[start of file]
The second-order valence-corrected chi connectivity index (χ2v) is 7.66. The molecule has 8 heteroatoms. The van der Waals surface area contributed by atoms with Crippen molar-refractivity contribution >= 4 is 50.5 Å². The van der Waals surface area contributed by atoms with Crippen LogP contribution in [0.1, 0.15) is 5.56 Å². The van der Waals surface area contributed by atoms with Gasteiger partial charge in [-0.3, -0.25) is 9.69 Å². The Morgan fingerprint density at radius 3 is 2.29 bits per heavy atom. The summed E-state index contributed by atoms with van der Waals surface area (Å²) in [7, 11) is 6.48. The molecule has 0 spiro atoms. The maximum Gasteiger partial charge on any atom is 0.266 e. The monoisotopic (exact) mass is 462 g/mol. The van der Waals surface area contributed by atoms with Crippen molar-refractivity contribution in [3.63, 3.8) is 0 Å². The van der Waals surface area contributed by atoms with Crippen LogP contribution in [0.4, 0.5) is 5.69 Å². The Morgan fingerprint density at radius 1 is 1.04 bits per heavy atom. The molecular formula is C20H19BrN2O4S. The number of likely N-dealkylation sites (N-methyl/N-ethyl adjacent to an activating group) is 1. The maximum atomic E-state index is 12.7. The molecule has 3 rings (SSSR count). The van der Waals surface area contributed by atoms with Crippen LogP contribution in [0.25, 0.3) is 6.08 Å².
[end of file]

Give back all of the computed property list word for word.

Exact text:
The second-order valence-corrected chi connectivity index (χ2v) is 7.66. The molecule has 8 heteroatoms. The van der Waals surface area contributed by atoms with Crippen molar-refractivity contribution >= 4 is 50.5 Å². The van der Waals surface area contributed by atoms with Crippen LogP contribution in [0.1, 0.15) is 5.56 Å². The van der Waals surface area contributed by atoms with Gasteiger partial charge in [-0.3, -0.25) is 9.69 Å². The Morgan fingerprint density at radius 3 is 2.29 bits per heavy atom. The summed E-state index contributed by atoms with van der Waals surface area (Å²) in [7, 11) is 6.48. The molecule has 0 spiro atoms. The maximum Gasteiger partial charge on any atom is 0.266 e. The monoisotopic (exact) mass is 462 g/mol. The van der Waals surface area contributed by atoms with Crippen molar-refractivity contribution in [3.63, 3.8) is 0 Å². The van der Waals surface area contributed by atoms with Crippen LogP contribution in [0.4, 0.5) is 5.69 Å². The Morgan fingerprint density at radius 1 is 1.04 bits per heavy atom. The molecular formula is C20H19BrN2O4S. The number of likely N-dealkylation sites (N-methyl/N-ethyl adjacent to an activating group) is 1. The maximum atomic E-state index is 12.7. The molecule has 3 rings (SSSR count). The van der Waals surface area contributed by atoms with Crippen LogP contribution in [0.25, 0.3) is 6.08 Å².